The space exploration component of this site is amazing and could keep everyone plenty busy with learning.  With older students, discuss what the music of the decade reveals about that time in history.  What does the music tell them about people, community, values, events of the day?  Take it one step further and ask students to dig into other historical events in each decade, discussing their impact on space exploration, culture and where we are today.  One thing that I missed out on in history was all of the stories that make it so rich.  For me, history was reduced to names, dates and places.  Give your students the opportunity to put themselves into history and learn about how the events influenced each other.

NASA’s 50th Anniversary Flash Feature would be a great one to use in connection with We Choose the Moon.  If your students are like mine, they can’t get enough of this stuff!  Obviously I can’t get enough of it either.  Full disclosure, I have always loved space exploration.  When I was a kid I spent many summers at Black Rock Desert at LDRS (Large Dangerous Rockets) with my dad.  My dad built wooden model rockets- first wooden rocket on record to break sound barrier!  In answer to your next question: yes, I have always been a complete and total nerd. :P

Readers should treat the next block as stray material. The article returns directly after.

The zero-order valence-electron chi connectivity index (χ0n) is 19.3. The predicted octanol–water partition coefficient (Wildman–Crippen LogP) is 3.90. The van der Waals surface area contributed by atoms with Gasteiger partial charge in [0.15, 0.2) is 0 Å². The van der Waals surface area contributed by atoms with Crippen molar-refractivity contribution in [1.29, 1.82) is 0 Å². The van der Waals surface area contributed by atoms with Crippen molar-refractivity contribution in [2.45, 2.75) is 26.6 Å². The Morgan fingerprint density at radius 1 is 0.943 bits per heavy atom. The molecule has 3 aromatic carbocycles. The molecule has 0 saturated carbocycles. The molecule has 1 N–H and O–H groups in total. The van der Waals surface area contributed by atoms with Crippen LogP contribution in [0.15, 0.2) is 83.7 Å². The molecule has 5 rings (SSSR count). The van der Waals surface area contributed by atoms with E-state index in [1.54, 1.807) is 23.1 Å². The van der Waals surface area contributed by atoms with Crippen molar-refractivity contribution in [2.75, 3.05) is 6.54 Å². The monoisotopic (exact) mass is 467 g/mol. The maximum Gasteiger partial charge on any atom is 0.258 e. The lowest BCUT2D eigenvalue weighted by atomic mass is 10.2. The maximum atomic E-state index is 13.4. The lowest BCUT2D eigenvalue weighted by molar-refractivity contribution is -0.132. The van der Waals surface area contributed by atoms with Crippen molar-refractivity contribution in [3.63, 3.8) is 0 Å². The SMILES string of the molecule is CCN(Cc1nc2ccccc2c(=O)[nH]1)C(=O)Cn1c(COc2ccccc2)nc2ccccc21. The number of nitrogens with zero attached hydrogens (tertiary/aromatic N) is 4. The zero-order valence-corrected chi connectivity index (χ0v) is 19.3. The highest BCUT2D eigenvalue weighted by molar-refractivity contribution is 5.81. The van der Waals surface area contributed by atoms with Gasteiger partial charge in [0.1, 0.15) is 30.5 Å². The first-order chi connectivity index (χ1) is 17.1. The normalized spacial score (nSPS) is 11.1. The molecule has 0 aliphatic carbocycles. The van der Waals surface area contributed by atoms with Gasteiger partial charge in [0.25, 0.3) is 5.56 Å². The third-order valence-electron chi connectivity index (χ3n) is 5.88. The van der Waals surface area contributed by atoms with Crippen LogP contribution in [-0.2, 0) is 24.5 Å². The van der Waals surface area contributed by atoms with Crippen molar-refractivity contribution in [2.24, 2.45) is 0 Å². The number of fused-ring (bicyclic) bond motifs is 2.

Tips: What? Your still here? Go on, visit the site! (channeling my inner Ferris Bueller today).

Please leave a comment and share how you are using NASA’s 50th Anniversary Flash Feature thesauruses in your classroom!

Comments (3)

[...] site is a great one to use in connection with the NASA 50th Anniversary site I shared [...]

[...] launch.  Using a projector-connected computer or an interactive whiteboard, launch one of the shuttles here.  When you “land” on the moon, let students explore the surface together by [...]

[...] 8. NASA’s 50th Anniversary Flash Feature- Best. Website. Ever. An incredible interactive timeline that highlights each decade in the United States space program from 1950 to 2000. [...]